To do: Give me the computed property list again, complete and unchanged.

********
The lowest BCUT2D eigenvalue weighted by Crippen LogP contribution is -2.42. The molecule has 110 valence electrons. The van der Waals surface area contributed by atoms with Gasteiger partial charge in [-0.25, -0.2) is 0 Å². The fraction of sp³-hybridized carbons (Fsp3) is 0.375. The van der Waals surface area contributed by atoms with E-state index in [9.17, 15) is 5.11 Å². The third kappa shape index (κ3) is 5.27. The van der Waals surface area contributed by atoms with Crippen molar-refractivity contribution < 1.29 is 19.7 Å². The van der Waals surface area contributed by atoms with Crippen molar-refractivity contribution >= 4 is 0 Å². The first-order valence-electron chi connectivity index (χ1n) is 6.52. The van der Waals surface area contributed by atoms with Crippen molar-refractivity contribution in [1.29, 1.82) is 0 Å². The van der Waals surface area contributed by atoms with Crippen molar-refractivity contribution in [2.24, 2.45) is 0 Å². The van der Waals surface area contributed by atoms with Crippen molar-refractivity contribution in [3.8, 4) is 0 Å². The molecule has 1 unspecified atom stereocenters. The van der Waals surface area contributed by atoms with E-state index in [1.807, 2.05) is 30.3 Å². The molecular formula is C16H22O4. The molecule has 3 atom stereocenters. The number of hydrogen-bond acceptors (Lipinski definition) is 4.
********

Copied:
The lowest BCUT2D eigenvalue weighted by Crippen LogP contribution is -2.42. The molecule has 110 valence electrons. The van der Waals surface area contributed by atoms with Gasteiger partial charge in [-0.25, -0.2) is 0 Å². The fraction of sp³-hybridized carbons (Fsp3) is 0.375. The van der Waals surface area contributed by atoms with E-state index in [9.17, 15) is 5.11 Å². The third kappa shape index (κ3) is 5.27. The van der Waals surface area contributed by atoms with Crippen molar-refractivity contribution < 1.29 is 19.7 Å². The van der Waals surface area contributed by atoms with Crippen molar-refractivity contribution >= 4 is 0 Å². The first-order valence-electron chi connectivity index (χ1n) is 6.52. The van der Waals surface area contributed by atoms with Crippen molar-refractivity contribution in [1.29, 1.82) is 0 Å². The van der Waals surface area contributed by atoms with Crippen molar-refractivity contribution in [2.24, 2.45) is 0 Å². The van der Waals surface area contributed by atoms with Crippen molar-refractivity contribution in [3.8, 4) is 0 Å². The molecule has 1 unspecified atom stereocenters. The van der Waals surface area contributed by atoms with E-state index in [1.807, 2.05) is 30.3 Å². The molecular formula is C16H22O4. The molecule has 3 atom stereocenters. The number of hydrogen-bond acceptors (Lipinski definition) is 4.